1. NerdyCanuck: It depends on timing and backers. If the project hasn’t launched, then there isn’t a problem with changing the estimated delivery month to account for the possibility that you might reach a stretch goal. If the project has launched and you think of a new stretch goal that would push the delivery back, I’d recommend (a) asking backers if they’re okay with that and (b) making it very clear on the stretch goal graphic that it will change the estimated delivery month. Even with that, there are people who will only ever see the month listed on the reward sidebar, so the more visible you can make the new schedule, the better.

  7. On the other side, when is the estimated delivery date too far away??

    This project has a 1 year estimated delivery, and was barely funded with $32,121 for a $32,000 goal. There were other dynamics in play like the stretch goal already included (no stretch goals), and bad trust issues of the publisher.

    Relating to this KS lesson, can a creator put a delivery date too far in advance to lose backers?

    1. Larry: That’s more along the lines of this post’s content (, but I’ll address it here.

      From what I’ve heard, as long as a project is estimated to be delivered within a year, most backers seem fine with it. I think the sweet spot for a tabletop game project is around 9 months–anything sooner and it’s pretty tough to pull off (unless it’s a light, cards-only game). Anything over a year is probably too long.

  8. Will / do you put backer’s names on a thank you page as text or as part of an image? I’m wrestling with that… Would love your opinion. Thanks!

  9. I actually got my mom to try kickstarter for POOP: The Game. She didn’t 100% the idea at first but the game had such a funny theme she wanted a copy.

    I had to explain to her how the game would take time to be printed, she wasn’t just ordering the game online. She got the idea after a bit and kept her pledge as she really wanted that game!

    She was starting to wonder when the game would get to her, and thankfully those guys came out with an awesome update about how the game would be coming out a month later because some of their colors just weren’t coming out right and they didn’t want to put out an inferior product.

    I had expected my Mom who was skeptical about the whole process of Kickstarter already to be upset, but she actually took it very well. It goes to show that people can accept you being a bit late especially if it is for the quality of their product. Don’t rush your game just to make it hit out on time if it will be inferior.

    1. Thanks for sharing that story, Erik. It’s neat to see someone’s perspective (your mother’s) who is new to Kickstarter, as I bet it’s a pretty foreign concept to them.

  10. Jamey: I strongly agree with your comments here. I am surprised by the different tones of different comment threads on Kickstarter. Sometimes they are productive, helpful and constructive. Sometimes they are mean, snarky pile-ons. I’ve seen both of these for on-time and late projects. Mob mentality I guess?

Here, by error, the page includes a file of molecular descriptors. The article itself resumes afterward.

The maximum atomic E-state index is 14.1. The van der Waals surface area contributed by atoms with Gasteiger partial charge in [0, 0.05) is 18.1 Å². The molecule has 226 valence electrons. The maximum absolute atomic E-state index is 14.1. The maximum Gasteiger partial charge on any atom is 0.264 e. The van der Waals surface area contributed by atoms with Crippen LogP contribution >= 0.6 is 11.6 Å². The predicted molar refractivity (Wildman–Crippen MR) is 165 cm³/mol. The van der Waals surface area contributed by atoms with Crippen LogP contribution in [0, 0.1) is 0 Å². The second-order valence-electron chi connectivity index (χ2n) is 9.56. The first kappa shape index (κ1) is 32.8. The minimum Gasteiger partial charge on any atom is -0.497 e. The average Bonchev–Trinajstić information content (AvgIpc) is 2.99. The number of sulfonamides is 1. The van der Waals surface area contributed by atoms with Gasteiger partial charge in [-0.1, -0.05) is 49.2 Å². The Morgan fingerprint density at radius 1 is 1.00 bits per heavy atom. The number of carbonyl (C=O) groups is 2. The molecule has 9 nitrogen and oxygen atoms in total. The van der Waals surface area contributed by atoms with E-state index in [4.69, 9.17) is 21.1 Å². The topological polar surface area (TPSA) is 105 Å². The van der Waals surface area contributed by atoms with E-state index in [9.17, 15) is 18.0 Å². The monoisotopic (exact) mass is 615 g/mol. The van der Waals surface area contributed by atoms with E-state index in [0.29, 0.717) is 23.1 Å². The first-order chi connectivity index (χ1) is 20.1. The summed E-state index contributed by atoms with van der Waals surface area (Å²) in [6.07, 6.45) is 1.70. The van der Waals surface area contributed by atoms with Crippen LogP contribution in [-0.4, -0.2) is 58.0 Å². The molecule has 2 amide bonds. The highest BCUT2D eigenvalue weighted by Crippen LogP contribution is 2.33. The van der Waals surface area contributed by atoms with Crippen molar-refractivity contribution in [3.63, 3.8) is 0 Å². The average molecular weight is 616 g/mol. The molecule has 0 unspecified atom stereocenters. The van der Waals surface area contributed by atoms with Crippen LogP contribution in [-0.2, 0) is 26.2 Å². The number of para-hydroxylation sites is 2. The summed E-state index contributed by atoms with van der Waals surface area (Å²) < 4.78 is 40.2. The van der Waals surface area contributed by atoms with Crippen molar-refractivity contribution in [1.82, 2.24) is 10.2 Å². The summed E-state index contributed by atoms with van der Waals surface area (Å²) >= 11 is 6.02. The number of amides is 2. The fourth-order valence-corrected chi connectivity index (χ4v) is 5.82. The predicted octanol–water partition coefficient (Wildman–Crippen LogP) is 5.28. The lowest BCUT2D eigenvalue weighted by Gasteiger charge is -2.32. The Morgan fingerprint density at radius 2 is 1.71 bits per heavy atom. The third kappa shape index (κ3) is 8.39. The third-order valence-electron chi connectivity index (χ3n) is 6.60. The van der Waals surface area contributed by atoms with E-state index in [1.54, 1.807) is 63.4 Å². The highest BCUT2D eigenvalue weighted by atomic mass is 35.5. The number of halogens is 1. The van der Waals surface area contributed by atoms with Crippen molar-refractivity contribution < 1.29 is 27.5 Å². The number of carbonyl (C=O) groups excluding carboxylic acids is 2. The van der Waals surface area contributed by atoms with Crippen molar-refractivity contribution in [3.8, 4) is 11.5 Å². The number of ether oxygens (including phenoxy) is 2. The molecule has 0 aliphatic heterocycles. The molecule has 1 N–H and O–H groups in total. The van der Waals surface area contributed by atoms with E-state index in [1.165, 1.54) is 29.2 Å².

Can I ask – when communicating with a project, do you prefer private contact or public messages? What is the right etiquette in these situations?

    1. Jonathan: Yeah, the tone of comments can have a pretty broad spectrum. I was very fortunate on Tuscany to have a very positive, constructive, and often playful group of backers in the comments. I think it helps when the creator fosters that environment, but a lot of it comes from the backers themselves.

      As a creator, if someone has a question for me that could benefit other people, I much prefer for them to ask it publicly. If someone has a question that is very specific to their situation, it’s usually better for them to message me privately.

  11. Oh and as far as Backers asking for the game early, that can be annoying, but I’m personally backing about 40 undelivered Kickstarters right now and am in no way caught up on all of them. My guess is that most of those are like that too. Too busy to keep up with it all.

    1. Christian: I absolutely understand that many backers support a lot of projects. My recommendation to them, though, is if they’re going to write a critical e-mail to a specific project creator, they should check the most recent update first.

  12. We were 7 months past our estimated delivery date for Evil Intent, but I tried my best to communicate all of the reasons why, including being hacked by a scam artist and having to personally repair parts of the deliverables ourselves. But more than complaints, we got appreciation and understanding from Backers because of that honest communication. If there’s any one point to take from this post, definitely be honest and open with your Backers.

  13. Jamey, I actually couldn’t answer the poll because there’s more at play than just time and communication for me. I’ll give a couple examples.

    I backed Alien Frontiers when the 4th edition and new Factions launched on here. That was plagued from the start with a couple of things – a ton of unlocked stretch goals which needed custom hand drawn art, an artist that already had a full time job, etc. But for some reason their delays never bothered me. I’ve received the base game and am still waiting for the rest of the stuff to be finished up…we’re at six months late as of now and looking at a while yet. But I’m okay with it. They are trying to put out a quality product and handle the fact that they wound up putting more into the project than they can handle. They’ve already had a couple production mistakes based on trying to rush things, and they are trying to make sure that doesn’t happen again. The villagers have their pitchforks out on this one, but I’m not there at all.